Aviation In Canada

Monday, May 09, 2005


As mentioned yesterday, my faith in TCAS isn't what some people would carry. I was "lucky" enough to work before the days of TCAS, and have since seen the development of this system through from its introduction to the present state. I've watched aircraft get instructions from TCAS, tell me they're acting on a TCAS resolution, only to find out that the TCAS actually directed the plane back into the traffic. One example was a Dash 8 on departure out of CYYG seeing a target on TCAS that was already below him, and telling us that TCAS advised a descent. Early days of a new piece of equipment.

One of my favorite stories that I experienced personally happened when two regional airlines, always in fierce competition in our skies, were flying into a non-radar environment. At the time, the pilots were used to the fact that we used 10NM between aircraft due to the nature of our equipment in that area. AircraftA was flying at FL240, and on radar was measured at 14NM ahead of AircraftB at FL220, who was 10 knots faster. Given the distance involved, I would have less than 10NM between them by the time they wanted descent, so AircraftB would end up being too close to AircraftA to do anything but work hard to get AircraftA in. AircraftB was fully aware of this, as I found out later. I decided I'd push AircraftA down early to FL210, then let him descend at his discretion beyond this, using radar to establish the vertical separation before I lost the targets. AircraftB, upon hearing my clearance to A, started the following exchange:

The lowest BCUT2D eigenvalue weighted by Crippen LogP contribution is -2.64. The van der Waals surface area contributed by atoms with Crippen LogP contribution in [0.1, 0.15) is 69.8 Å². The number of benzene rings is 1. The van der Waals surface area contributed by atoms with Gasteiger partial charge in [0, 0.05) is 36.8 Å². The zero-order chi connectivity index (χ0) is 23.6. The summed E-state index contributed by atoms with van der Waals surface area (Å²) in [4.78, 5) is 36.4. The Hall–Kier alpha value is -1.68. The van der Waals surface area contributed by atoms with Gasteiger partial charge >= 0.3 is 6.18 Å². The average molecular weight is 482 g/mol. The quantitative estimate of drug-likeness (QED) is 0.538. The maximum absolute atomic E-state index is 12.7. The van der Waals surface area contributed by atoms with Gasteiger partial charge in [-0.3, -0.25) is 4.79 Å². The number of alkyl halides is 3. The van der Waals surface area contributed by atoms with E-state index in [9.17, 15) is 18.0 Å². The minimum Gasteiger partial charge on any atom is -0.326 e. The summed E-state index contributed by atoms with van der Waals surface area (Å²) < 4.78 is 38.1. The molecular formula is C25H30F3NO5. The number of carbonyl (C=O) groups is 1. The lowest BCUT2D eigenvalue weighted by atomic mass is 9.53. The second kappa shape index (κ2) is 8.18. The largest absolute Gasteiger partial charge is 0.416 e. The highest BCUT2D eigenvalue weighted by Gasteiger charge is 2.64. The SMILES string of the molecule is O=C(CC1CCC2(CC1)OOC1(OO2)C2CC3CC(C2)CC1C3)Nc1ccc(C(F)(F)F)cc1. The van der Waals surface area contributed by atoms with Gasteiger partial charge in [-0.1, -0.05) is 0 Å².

"Moncton, AircraftB"
"AircraftB, Moncton?"
"We've been following AircraftA since we left PointA, watching him on TCAS all the way, and we're only 9 miles behind him."
"Sir, my radar shows him 14 miles ahead of you at this point."
"Well, sir, our TCAS only shows 12 miles ahead, and he's only three quarters of the way up the screen, so that's only 9 miles."
"Well, my radar has been flight checked for accuracy, he's showing 14 miles ahead, and we've had a change in equipment in this area and I only need 5 miles between you now."

Anyway, that exchange prompted an experiment that I carried on over the next 5 years or so. I would take opportunities to evaluate when traffic permitted. For example, I would have to aircraft crossing at shallow angles, or even opposing each other on nearly the same track. If my workload permitted in setting it up, and both pilots agreed, I would ask them if they could keep an eye on their TCAS and watch the traffic go by, and give an estimate of their closest point of approach, all the while watching intently with a distance measuring tool displayed on my radar which would give a readout down to 0.1 NM. For the first two years of this unofficial experiment, I got ranges that varied greatly from aircraft to aircraft, and over what I observed on radar. Many of the reported values differed by as much as 50% over what was displayed on my screen, and even more wildly between each other. After the first two years, the discrepancies began to diminish. I assume this was because better equipment became available on some of these aircraft. I stopped the experiment after finding the reported values hardly varied at all over what I was seeing over the next three years.

So TCAS has gained some trust with me, but as much as I will never board an aircraft without a pilot on board, I still wouldn't want to fly in an airliner in skies without a controller watching over my flight.